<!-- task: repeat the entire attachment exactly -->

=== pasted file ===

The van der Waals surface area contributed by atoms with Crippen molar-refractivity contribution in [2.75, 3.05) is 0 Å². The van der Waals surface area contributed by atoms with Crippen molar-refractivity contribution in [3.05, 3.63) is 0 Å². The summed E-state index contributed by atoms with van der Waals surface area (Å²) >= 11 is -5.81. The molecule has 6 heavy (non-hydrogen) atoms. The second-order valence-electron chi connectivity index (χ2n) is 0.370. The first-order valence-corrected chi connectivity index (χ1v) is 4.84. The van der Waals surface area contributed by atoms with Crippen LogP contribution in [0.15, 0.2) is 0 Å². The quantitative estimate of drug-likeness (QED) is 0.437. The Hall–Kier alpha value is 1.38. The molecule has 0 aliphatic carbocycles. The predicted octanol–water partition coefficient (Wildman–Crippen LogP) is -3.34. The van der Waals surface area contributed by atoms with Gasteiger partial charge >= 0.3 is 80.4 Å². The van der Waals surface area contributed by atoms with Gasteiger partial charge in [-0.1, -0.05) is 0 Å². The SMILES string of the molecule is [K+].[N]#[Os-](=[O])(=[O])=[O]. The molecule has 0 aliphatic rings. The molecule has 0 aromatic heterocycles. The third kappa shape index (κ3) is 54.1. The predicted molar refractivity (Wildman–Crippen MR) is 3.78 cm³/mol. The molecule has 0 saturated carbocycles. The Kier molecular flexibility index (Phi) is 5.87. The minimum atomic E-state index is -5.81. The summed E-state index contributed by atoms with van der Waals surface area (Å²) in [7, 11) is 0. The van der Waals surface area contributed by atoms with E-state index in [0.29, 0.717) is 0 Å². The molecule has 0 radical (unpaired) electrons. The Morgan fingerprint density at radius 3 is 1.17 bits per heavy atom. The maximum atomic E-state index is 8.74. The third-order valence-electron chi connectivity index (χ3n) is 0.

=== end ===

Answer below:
The van der Waals surface area contributed by atoms with Crippen molar-refractivity contribution in [2.75, 3.05) is 0 Å². The van der Waals surface area contributed by atoms with Crippen molar-refractivity contribution in [3.05, 3.63) is 0 Å². The summed E-state index contributed by atoms with van der Waals surface area (Å²) >= 11 is -5.81. The molecule has 6 heavy (non-hydrogen) atoms. The second-order valence-electron chi connectivity index (χ2n) is 0.370. The first-order valence-corrected chi connectivity index (χ1v) is 4.84. The van der Waals surface area contributed by atoms with Crippen LogP contribution in [0.15, 0.2) is 0 Å². The quantitative estimate of drug-likeness (QED) is 0.437. The Hall–Kier alpha value is 1.38. The molecule has 0 aliphatic carbocycles. The predicted octanol–water partition coefficient (Wildman–Crippen LogP) is -3.34. The van der Waals surface area contributed by atoms with Gasteiger partial charge >= 0.3 is 80.4 Å². The van der Waals surface area contributed by atoms with Gasteiger partial charge in [-0.1, -0.05) is 0 Å². The SMILES string of the molecule is [K+].[N]#[Os-](=[O])(=[O])=[O]. The molecule has 0 aliphatic rings. The molecule has 0 aromatic heterocycles. The third kappa shape index (κ3) is 54.1. The predicted molar refractivity (Wildman–Crippen MR) is 3.78 cm³/mol. The molecule has 0 saturated carbocycles. The Kier molecular flexibility index (Phi) is 5.87. The minimum atomic E-state index is -5.81. The summed E-state index contributed by atoms with van der Waals surface area (Å²) in [7, 11) is 0. The van der Waals surface area contributed by atoms with E-state index in [0.29, 0.717) is 0 Å². The molecule has 0 radical (unpaired) electrons. The Morgan fingerprint density at radius 3 is 1.17 bits per heavy atom. The maximum atomic E-state index is 8.74. The third-order valence-electron chi connectivity index (χ3n) is 0.